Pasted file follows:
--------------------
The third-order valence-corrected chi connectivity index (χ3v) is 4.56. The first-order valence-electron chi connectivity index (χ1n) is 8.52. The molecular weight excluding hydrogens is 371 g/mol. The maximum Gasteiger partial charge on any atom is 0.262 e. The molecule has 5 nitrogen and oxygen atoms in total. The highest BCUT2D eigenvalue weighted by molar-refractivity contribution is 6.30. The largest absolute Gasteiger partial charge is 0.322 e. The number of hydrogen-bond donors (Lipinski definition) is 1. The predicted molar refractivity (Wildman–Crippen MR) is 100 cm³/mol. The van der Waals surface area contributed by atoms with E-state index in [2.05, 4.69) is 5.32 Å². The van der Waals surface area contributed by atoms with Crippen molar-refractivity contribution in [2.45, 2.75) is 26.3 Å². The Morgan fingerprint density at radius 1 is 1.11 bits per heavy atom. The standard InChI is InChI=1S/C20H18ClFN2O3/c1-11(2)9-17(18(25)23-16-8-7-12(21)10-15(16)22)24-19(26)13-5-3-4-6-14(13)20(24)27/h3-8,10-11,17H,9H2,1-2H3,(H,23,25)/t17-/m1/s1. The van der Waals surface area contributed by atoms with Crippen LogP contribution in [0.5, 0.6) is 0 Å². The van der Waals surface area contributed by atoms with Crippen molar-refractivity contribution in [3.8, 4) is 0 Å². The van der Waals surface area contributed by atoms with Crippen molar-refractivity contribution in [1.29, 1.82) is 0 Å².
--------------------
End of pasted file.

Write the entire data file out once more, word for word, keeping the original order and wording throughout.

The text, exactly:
The third-order valence-corrected chi connectivity index (χ3v) is 4.56. The first-order valence-electron chi connectivity index (χ1n) is 8.52. The molecular weight excluding hydrogens is 371 g/mol. The maximum Gasteiger partial charge on any atom is 0.262 e. The molecule has 5 nitrogen and oxygen atoms in total. The highest BCUT2D eigenvalue weighted by molar-refractivity contribution is 6.30. The largest absolute Gasteiger partial charge is 0.322 e. The number of hydrogen-bond donors (Lipinski definition) is 1. The predicted molar refractivity (Wildman–Crippen MR) is 100 cm³/mol. The van der Waals surface area contributed by atoms with E-state index in [2.05, 4.69) is 5.32 Å². The van der Waals surface area contributed by atoms with Crippen molar-refractivity contribution in [2.45, 2.75) is 26.3 Å². The Morgan fingerprint density at radius 1 is 1.11 bits per heavy atom. The standard InChI is InChI=1S/C20H18ClFN2O3/c1-11(2)9-17(18(25)23-16-8-7-12(21)10-15(16)22)24-19(26)13-5-3-4-6-14(13)20(24)27/h3-8,10-11,17H,9H2,1-2H3,(H,23,25)/t17-/m1/s1. The van der Waals surface area contributed by atoms with Crippen LogP contribution in [0.5, 0.6) is 0 Å². The van der Waals surface area contributed by atoms with Crippen molar-refractivity contribution in [3.8, 4) is 0 Å². The van der Waals surface area contributed by atoms with Crippen molar-refractivity contribution in [1.29, 1.82) is 0 Å².